Big Things Don’t Happen in Big Ways
August 30, 2015
That dot is where you are.
This dot is where you want to be. (Which makes me sound like a woman named Bonnie with big hair in a cheesy 1985 Visa commercial, but alas, I’m just a woman named Ash with big hair in 2015.)
People have been talking about how to “reach your goals” for a realllllllllllllllllllllllllllly long time.
Which is a worthwhile discussion, of course, because we all know that goal setting is the kale of personal development. Which is to say, it’s like god…but with more fiber.
Speaking of kale, I ate it for the first time Friday night when Laura asked me if I wanted some as an appetizer, and I totally nodded my head as if to say, “Oh sweet child, doesn’t everybody like kale?” Little did she know SHE WAS TAKING MY KALE VIRGINITY. That’s right, Laura. You popped the big K. Surprise! And not did you pop my K-cherry, I’m pretty sure there were anchovies in the kale, which basically means Laura Belgray is god. I have never in my life put one of those creepy little fish twerps in my mouth, and yet, here we are, kale-chovie-ing it up over there in the meatpacking district. I had never felt like a more sophisticated human.
Then again, any and all imaginary or real sophistication was quickly canceled out when I remembered the conversation I had that morning with my favorite book agent as we strolled New York City’s streets. We walked through The Flatiron District, and I actually thought a building that said “flatiron”? …Was a steakhouse.
The answer to your question is yes, I did want to promptly throw myself into a man hole, but you know what?
Not that much.
Because looking stupid is a work hazard for every artist.
In a world of people like you and me—people like writers and designers and creators and artists—we only get rewarded when we take risks. There are no automatic pay raises, no employee work manual, no standard anything. So if we’re going to do our job, and if we’re going to walk the edge our job requires, that means that, oftentimes, we’re doing it blind. And you know what? That’s okay. Because if I’ve discovered anything, it’s that success is less about doing it perfectly, and more about doing it, period.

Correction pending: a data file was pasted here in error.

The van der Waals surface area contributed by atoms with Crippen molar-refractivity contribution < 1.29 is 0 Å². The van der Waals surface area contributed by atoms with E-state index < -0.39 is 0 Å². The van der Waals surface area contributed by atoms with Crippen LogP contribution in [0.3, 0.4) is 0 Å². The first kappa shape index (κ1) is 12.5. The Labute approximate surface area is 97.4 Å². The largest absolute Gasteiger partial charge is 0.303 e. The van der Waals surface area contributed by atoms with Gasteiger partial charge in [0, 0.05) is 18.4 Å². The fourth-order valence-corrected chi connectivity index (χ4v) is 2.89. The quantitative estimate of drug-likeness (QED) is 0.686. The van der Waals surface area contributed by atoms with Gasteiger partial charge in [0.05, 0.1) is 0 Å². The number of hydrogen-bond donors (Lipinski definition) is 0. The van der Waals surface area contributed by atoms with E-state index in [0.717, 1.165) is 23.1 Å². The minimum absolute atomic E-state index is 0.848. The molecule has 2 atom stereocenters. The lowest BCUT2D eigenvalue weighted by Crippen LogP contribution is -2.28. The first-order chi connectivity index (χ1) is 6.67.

You know how I ended up on the sidewalk with a top agent from one of the #1 literary agencies in the world telling me they want to work with me?
By sitting my ass in a chair every single morning from 5am-8am.
By responding to Seth when he emailed me and said, “Go, go, go.”
By thinking about the best ways to position my work.
By sending a query.
By responding back when she said, “Tell me more.”
By hustling to proofread my chapter samples.
By spending every free minute developing a proposal.
By flying to NYC.
By showing up prepared.
By asking for it.
And by pressing the clutch, over and over, until I upshifted to where I needed to be.
In short, the answer isn’t about facing your fears so much as it is f*cking them. You don’t have time to get scared if you don’t make the time.
Because success doesn’t come to those who wait. Success comes to those who don’t.
Go, go, go.
Big things don’t happen in big ways. They happen in a lot of small ways that, slowly but surely, lead up to a big outcome. It’s cause and effect at it’s finest.
Yet instead of focusing on the effect, perhaps it’s worth thinking more about the cause.
What are you causing?
What are you causing today? What will you cause tomorrow? What will you cause this month?
You have power, you know.
And the biggest dots in life—the ones you can see on the horizon, but don’t know how to get to yet—they’re waiting for you.
And sometimes, it doesn’t matter whether you mistake an entire city section for a piece of meat.
All that matters is that you keep putting one foot in front of the other as you walk down the block.